In the past, Green People used wheat gluten protein in several shampoo and conditioner formulations because of its natural beneficial effects on the hair. In light of new information about gluten used in cosmetics, Green People has reformulated all products that contain wheat gluten and replaced the protein with gluten-free Quinoa protein.
Shop for gluten-free beauty products in the UK with these quick links:
Quinoa skin benefits
- Improves skin elasticity, leaving it soft and nourished
- Forms a protective barrier to maintain skin hydration
- Increases the absorption of other beneficial plant nutrients
- Soothes irritation and helps regenerate damaged skin
Quinoa hair benefits
- Penetrates the hair cuticles to strengthen and boost shine
- Locks in and enhances colour for those with dyed hair
- Improves manageability, increases volume and adds softness
- Soothes scalp irritation
Gluten-free Quinoa protein
Extensive research and development has gone into finding an ingredient that could replace wheat gluten protein. Green People chose Quinoa protein because it is a complete protein with a unique amino acid balance, it is also rich in vitamins E & B and suitable for ultra-sensitive skin. We use 100% natural Quinoa protein that is grown specifically for use in cosmetic products. Green People offers over 100 certified organic, gluten-free and vegan products, all of which are suitable for those prone to eczema.
Is gluten in shampoo and skin care a problem?
Over the years in the beauty industry Green People has been witness to so-called ‘safe’ substances being widely used in food and cosmetics that would years later be either banned or restricted in use. With this in mind, Green People decided to follow the principle – “if in doubt – take it out”
One can rightly ask the question; should we be concerned about gluten-based ingredients such as hydrolyzed wheat protein, which today are found in many skin and hair care products?
The general attitude is that gluten itself is too large a molecule to be absorbed through the skin, however more and more experts now exercise caution with gluten-containing ingredients in personal care products.
According to dermatologist Patricia Farris, M.D.: “While gluten is not absorbed through the skin, patients may be sensitive to compounds in extracts of wheat, rye, and barley that can actually penetrate the skin, and even though we’re careful with our beauty products, topical ingredients can still enter the body in trace amounts through the nasal cavities and mouth.”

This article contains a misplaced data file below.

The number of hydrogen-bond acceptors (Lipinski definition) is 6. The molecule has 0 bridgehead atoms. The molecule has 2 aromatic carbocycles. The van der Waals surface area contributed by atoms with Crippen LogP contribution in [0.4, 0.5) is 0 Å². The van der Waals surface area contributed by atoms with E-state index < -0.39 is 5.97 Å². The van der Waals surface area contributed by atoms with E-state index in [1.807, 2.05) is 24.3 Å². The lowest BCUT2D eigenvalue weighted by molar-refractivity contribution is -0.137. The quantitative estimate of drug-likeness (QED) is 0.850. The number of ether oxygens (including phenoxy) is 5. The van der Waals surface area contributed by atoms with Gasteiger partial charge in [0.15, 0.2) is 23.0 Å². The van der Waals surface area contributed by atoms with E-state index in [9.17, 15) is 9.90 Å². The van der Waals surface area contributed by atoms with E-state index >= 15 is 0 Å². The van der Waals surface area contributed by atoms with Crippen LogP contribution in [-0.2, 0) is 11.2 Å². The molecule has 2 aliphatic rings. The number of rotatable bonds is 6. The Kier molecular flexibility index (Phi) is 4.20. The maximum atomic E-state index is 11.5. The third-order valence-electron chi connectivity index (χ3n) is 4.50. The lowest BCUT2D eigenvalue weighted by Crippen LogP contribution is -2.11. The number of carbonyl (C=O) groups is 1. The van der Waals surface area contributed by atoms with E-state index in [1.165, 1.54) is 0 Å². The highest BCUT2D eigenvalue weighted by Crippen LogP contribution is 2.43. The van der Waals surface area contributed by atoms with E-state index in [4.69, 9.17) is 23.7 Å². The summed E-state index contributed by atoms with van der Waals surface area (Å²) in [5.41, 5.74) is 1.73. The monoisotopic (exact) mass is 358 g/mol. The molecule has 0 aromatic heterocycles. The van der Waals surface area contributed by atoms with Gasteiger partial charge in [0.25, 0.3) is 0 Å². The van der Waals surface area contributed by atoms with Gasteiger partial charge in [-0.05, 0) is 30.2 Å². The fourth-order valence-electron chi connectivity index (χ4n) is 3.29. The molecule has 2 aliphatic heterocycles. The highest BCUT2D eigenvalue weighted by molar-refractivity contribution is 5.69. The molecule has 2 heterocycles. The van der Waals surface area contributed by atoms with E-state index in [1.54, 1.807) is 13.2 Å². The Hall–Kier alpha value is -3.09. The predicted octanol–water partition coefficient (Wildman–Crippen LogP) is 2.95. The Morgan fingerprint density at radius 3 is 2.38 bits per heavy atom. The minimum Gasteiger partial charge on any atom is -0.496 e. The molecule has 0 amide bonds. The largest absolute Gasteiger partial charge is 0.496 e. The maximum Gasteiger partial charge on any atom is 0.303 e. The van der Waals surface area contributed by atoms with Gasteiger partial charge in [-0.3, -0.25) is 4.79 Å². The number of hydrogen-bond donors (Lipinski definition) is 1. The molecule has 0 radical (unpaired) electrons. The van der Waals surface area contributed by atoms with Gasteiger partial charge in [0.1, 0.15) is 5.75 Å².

Sensitivity towards hydrolyzed wheat protein (HWP)
There is now evidence that the hydrolyzed wheat protein (HWP) can trigger IgE-mediated allergic reactions such as urticaria. It is thought that this is because the hydrolysis process changes the structure of the wheat protein molecules and exposes elements that would normally be contained within the complex molecule.
A French report in 2006 describes a case study of nine women who reacted in this way, six of whom also had a reaction to HWP in processed foods. No one reacted to conventional wheat-containing foods such as bread and pasta.
This suggests that the process of hydrolysis is responsible for creating or exposing structures called epitopes on the surface of the wheat protein molecule that trigger the IgE response.
Reports of reactions increase
For many years the number of reported cases of allergic reactions to HWP were very small, with studies carried out on a maximum of 9 subjects. This changed in May 2011 with the release of a report from the Consumer Affairs Agency of Japan that revealed that 67 cases of contact allergy to wheat had been caused by the use of a popular facial soap containing a particular high molecular weight form of HWP. By November that year the number of reported cases had increased to 569. It was also reported that about a third of these contact allergy cases had also developed systemic anaphylactic allergies to wheat in the diet, where no such allergy had previously existed
Reports of further cases continued to come in and by June 2013 more than 1,900 patients had been identified throughout Japan. Almost all of these had used products containing the same particular grade of HWP which was a partly-hydrolysed form with a high molecular weight of 30-50 kDa. Even though this was only used at the low level of 0.3%, it seems that this was sufficient to have a major impact on a significant proportion of the people exposed to the cosmetic.
In light of this new evidence and with Green People’s principle of ‘if in doubt, take it out’, all gluten-containing ingredients have been removed from Green People products and have been replaced with gluten-free Quinoa protein.